Cynthia J. Atman is the founding director of the Center for Engineering Learning and Teaching (CELT), a professor in Human Centered Design & Engineering, and the inaugural holder of the Mitchell T. & Lella Blanche Bowie Endowed Chair at the University of Washington. Dr. Atman is co-director of the Consortium to Promote Reflection in Engineering Education (CPREE), funded by the Leona M. and Harry B. Helmsley Charitable Trust. She was director of the NSF-funded Center for the Advancement of Engineering Education (CAEE), a national research center that was funded from 2003-2010. Her research focuses on engineering design learning, considering context in engineering design, and the use of reflection to support learning. She is a fellow of the American Association for the Advancement of Science (AAAS) and the ASEE. Dr. Atman holds a Ph.D. in Engineering and Public Policy from Carnegie Mellon University. Website.
Mary Besterfield-Sacre is the Associate Dean for Academic Affairs and Nickolas A. DeCecco Professor in Industrial Engineering. She also serves as founding Director for the Engineering Education Research Center (EERC). Mary has a B.S. is in Engineering Management from the University of Missouri – Rolla, a M.S. in Industrial Engineering from Purdue University, and a PhD in Industrial Engineering from the University of Pittsburgh. Mary was on faculty at the University of Texas – El Paso; and returned to Pitt in 1999. Her principal research is in engineering education assessment, which has been funded by the NSF, Department of Ed, Sloan, EIF, and VentureWell. Mary has sponsored 4 postdocs, produced 10 PhDs, and sponsored 32 graduate students and 60 undergraduate students on research. As a top researcher in engineering education, Mary has won numerous national awards for her research, and is a Fellow in the ASEE. In 2011 Mary established the Engineering Education Research Center (EERC), where she also founded Pitt-CIRTL, a member of the Center for the Integration of Research, Teaching and Learning (CIRTL), a national consortium of R1 schools aimed at preparing the next generation faculty member in STEM.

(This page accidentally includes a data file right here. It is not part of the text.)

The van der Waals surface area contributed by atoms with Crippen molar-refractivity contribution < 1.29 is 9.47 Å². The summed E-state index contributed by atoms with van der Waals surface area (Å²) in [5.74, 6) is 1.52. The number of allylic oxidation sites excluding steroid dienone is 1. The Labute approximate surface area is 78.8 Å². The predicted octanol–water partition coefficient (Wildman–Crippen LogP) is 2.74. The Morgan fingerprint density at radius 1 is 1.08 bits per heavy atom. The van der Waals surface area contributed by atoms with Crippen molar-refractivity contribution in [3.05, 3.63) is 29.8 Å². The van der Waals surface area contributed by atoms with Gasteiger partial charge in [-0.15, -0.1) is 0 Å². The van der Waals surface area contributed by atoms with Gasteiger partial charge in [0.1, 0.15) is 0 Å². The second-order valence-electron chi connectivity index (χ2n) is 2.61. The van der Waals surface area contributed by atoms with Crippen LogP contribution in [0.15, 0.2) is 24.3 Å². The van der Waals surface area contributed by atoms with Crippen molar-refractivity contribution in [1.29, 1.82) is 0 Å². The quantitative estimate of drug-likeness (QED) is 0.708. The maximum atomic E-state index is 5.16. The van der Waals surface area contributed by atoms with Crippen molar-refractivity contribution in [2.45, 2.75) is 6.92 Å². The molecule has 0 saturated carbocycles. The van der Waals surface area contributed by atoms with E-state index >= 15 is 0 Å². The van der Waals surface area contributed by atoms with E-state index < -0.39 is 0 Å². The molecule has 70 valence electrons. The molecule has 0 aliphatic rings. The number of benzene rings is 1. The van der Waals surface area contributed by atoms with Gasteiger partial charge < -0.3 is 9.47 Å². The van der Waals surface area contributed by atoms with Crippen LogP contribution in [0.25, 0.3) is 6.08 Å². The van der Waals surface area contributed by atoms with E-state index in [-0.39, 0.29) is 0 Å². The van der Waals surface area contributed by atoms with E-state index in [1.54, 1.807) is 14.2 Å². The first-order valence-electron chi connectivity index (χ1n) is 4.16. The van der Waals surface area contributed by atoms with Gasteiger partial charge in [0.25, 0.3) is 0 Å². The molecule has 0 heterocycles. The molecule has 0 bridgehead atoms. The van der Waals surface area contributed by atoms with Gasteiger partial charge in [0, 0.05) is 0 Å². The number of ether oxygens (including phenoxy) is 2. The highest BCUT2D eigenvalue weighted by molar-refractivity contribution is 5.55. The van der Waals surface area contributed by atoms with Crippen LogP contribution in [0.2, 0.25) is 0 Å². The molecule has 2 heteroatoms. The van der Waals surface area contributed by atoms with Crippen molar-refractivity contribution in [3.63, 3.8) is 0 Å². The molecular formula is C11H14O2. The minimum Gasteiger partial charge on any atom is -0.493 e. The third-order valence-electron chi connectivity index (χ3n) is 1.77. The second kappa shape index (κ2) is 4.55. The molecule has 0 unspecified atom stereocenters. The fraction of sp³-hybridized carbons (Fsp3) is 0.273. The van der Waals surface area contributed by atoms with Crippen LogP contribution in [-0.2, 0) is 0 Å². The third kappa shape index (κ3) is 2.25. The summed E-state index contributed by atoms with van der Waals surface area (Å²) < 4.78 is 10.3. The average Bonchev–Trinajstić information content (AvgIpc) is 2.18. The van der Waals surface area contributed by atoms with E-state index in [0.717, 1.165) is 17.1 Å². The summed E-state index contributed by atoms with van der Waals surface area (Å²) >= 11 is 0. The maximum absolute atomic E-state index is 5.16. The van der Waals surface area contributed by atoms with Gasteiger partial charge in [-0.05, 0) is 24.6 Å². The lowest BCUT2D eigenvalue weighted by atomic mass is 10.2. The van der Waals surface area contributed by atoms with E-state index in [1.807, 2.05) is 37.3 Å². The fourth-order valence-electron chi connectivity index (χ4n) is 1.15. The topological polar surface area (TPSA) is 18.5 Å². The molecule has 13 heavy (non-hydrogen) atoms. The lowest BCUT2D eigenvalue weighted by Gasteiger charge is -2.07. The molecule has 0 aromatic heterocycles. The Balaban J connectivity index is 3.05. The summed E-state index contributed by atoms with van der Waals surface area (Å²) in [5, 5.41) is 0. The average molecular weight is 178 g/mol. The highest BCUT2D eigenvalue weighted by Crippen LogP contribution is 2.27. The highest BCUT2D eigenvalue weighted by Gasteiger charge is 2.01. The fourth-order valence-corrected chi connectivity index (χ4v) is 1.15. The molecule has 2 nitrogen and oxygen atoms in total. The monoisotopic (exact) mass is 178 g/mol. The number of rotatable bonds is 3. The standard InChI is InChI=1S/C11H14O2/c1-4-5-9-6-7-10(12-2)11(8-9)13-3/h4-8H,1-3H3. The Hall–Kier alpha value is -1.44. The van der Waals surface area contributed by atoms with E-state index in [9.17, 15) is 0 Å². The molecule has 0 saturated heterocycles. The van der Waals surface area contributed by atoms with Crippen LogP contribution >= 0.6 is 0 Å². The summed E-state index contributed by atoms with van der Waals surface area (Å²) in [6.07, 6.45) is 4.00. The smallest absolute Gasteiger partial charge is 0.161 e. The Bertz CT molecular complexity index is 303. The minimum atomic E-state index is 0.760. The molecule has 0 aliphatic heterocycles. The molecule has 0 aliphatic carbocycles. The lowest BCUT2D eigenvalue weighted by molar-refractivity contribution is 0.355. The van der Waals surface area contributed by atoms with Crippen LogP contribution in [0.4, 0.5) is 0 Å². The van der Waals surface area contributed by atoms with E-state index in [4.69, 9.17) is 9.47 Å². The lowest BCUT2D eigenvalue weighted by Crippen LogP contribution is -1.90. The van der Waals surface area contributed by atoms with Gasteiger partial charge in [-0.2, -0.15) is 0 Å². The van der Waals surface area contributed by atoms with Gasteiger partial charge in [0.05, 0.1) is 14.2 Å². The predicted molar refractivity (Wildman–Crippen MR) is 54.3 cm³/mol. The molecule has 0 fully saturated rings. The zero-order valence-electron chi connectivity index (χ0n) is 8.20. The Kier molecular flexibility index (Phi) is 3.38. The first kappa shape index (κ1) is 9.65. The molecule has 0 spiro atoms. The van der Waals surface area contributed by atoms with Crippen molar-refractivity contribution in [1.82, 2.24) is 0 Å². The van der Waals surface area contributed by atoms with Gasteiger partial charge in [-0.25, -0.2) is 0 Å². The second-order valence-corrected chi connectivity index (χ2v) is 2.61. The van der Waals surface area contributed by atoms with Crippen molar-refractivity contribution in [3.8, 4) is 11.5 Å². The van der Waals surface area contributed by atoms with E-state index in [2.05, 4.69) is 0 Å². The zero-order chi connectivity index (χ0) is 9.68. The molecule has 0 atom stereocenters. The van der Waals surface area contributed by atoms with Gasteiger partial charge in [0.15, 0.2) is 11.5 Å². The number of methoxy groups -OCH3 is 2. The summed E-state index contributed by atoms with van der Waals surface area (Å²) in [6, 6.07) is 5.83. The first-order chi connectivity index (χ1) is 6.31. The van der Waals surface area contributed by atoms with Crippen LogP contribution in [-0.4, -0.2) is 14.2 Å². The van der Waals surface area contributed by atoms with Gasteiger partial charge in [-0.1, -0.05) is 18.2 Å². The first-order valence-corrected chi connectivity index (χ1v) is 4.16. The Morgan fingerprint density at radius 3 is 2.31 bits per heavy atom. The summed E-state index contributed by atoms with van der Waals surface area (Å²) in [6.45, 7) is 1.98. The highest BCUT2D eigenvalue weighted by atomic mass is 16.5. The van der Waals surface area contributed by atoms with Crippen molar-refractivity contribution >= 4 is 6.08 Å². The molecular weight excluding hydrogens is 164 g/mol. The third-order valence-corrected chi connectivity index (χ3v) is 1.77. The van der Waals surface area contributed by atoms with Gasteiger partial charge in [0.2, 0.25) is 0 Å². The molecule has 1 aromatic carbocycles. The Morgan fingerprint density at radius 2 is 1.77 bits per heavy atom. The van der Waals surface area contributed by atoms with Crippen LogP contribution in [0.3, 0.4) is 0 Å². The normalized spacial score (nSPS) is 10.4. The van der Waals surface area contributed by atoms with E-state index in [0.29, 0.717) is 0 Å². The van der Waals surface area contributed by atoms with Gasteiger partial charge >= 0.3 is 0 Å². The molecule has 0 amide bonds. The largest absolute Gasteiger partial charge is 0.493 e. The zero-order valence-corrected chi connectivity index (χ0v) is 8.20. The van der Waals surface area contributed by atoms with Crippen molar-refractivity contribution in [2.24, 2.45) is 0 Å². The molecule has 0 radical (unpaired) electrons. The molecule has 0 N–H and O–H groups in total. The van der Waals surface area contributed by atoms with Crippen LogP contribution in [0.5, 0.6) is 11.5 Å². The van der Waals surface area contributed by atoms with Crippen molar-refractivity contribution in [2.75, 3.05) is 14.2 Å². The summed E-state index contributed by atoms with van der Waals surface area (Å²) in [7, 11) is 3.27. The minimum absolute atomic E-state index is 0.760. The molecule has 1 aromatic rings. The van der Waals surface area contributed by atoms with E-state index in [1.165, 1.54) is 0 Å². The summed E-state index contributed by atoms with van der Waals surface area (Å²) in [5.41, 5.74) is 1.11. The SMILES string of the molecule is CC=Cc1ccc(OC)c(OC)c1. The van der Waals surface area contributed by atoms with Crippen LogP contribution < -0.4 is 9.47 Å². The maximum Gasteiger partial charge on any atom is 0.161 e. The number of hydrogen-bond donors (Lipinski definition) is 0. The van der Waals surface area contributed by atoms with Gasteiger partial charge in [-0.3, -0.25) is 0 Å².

Alan Cheville received degrees in electrical engineering at Rice University, specializing in ultrafast optical spectroscopy. After postdoctoral work in ultrafast optoelectronics, he joined the faculty of Oklahoma State University in 1998. He continued his work on high speed THz optoelectronics—supported by funding from the Department of Energy, the Army Research Office, and the National Science Foundation including a CAREER award—in areas such as THz time domain spectroscopy of molecular vapors and flames, pulsed ranging, and optical tunneling. During his time at Oklahoma State University he slowly transitioned his research interests from optoelectronics to engineering education, with an initial focus on effectively integrating research-based pedagogies into engineering curricula in the areas of photonics and electromagnetics. He led a five year, $1.2M NSF-sponsored department-level reform project at OSU that sought to integrate relevant design experiences and mathematical competencies across the curriculum. Following the conclusion of this project, he served for two and a half years as the program director for engineering education in the National Science Foundation’s Engineering Directorate. During this time he developed several funding programs, served as NSF liaison to a Federal working group on games, as well as on several internal working groups. He was recognized by the Director’s Award for Program Management Excellence. He currently serves as chair of the Electrical & Computer Engineering at Bucknell University and is interested in engineering design education, engineering education policy, and the epistemology of engineering. Website.